Tag Archives: FIFA

/Scraps: Soccer as Street Fighter

I wrote this several years ago as a scattershot attempt to address some of the questions that would later be used as the basis for an interview with Aaron McHardy, lead FIFA designer at EA Canada, published by Paste Magazine last month.

It’s unfocused and weird, but I figured I may as well share.

I mained Sakura for a while in Super Street Fighter IV. Underpowered, but so fun and fluid.

Sakura

Sports games occupy a strange and troubled position the games industry’s caste system. They’re generally reviled by the self-identified hardcore, despite selling well and representing one of the few examples of traditional games left in the industry. Games demand multiple players following the same sets of rules, a test that, say, Call of Duty’s single-player campaign fails.

Real-time strategy  and fighting games pass this test as well as sports games do, but series like Madden and FIFA are the most visible and well-marketed example of traditional gaming.

It’s also worth noting that the nascent mixed-martial arts genre—no doubt standing on the back of the professional wrestling games that blossomed during the mid-1990s—effectively blurs the line between the fighting and sports genres. This seems pretty obvious.

A subtler observation: sports games can act as fulcrum of design a whole.

Here, I defer to Margaret Robertson, who prompted my line of thinking almost three years ago:

Here’s a game design conundrum for you: what do Halo and football have in common? . . .

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/Scraps: FC Barcelona

This is the introduction of an essay I wrote that would later become the piece published in Paste Magazine last month (which I’m quite proud of, by the way). It’s more or less a festschrift on the Pep Guardiola era of FC Barcelona.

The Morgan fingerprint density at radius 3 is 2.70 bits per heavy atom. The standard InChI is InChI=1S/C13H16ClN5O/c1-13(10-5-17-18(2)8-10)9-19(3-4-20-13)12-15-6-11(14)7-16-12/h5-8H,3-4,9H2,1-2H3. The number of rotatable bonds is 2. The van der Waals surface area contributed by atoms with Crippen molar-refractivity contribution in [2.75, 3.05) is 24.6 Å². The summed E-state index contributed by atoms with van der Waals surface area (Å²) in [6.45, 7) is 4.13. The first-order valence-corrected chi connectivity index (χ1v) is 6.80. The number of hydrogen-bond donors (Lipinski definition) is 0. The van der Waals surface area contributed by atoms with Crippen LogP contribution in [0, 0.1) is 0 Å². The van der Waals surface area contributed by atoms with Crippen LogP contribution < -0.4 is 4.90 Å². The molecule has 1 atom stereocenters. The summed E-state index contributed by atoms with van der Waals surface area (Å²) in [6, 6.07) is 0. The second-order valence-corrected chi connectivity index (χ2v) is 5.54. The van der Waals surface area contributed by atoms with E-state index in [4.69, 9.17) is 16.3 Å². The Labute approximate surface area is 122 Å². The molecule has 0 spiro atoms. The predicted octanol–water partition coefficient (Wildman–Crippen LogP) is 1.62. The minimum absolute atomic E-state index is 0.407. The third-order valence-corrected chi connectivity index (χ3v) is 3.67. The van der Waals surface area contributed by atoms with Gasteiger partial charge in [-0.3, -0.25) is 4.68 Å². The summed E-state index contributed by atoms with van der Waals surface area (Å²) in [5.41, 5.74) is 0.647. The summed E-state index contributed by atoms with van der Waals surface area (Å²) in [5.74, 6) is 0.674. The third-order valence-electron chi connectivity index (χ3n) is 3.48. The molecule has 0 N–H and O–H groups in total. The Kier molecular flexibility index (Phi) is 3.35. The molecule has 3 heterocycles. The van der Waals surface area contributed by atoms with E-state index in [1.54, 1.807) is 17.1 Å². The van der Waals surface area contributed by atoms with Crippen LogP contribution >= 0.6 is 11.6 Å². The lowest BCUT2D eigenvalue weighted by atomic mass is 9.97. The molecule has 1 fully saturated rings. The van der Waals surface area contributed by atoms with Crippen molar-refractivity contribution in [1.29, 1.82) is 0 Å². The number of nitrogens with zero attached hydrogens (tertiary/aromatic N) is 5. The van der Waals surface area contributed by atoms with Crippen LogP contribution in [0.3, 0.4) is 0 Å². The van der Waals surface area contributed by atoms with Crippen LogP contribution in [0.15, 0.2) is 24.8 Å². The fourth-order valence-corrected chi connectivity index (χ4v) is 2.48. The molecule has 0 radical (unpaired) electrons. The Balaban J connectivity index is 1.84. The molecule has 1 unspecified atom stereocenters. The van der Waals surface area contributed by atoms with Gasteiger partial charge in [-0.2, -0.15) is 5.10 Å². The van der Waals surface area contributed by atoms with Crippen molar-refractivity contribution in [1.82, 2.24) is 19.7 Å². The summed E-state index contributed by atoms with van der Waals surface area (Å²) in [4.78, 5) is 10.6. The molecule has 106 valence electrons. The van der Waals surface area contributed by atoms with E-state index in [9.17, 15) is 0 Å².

While I was pitching the piece to editors, this section was called “artsy faff” that is “largely meaningless to anyone not intimately familiar with soccer, but is also so flowery that it becomes nearly impenetrable.” That’s actually useful criticism, but I like to use every part of the hog, even the parts left on the cutting room floor. I blame Brian Phillips.

Camp Nou, Barcelona, Catalonia, Spain

Sportswriter Sid Lowe once asked Catalan midfielder Xavi Hernandez,  who plays for Spain and F.C. Barcelona, how he deals with defenders. Xavi replied:

Think quickly, look for spaces. That’s what I do: look for spaces. All day. I’m always looking. All day, all day. [Xavi starts gesturing as if he is looking around, swinging his head]. Here? No. There? No. People who haven’t played don’t always realise how hard that is. Space, space, space. It’s like being on the PlayStation.

Xavi’s response seems obvious: passing the ball is fundamental to soccer. But it’s also the teleological apex for Xavi, the Barcelona team he captains, and the recently-ascendant tiki-taka style he champions. That’s what I do, he says — not only now, but always.

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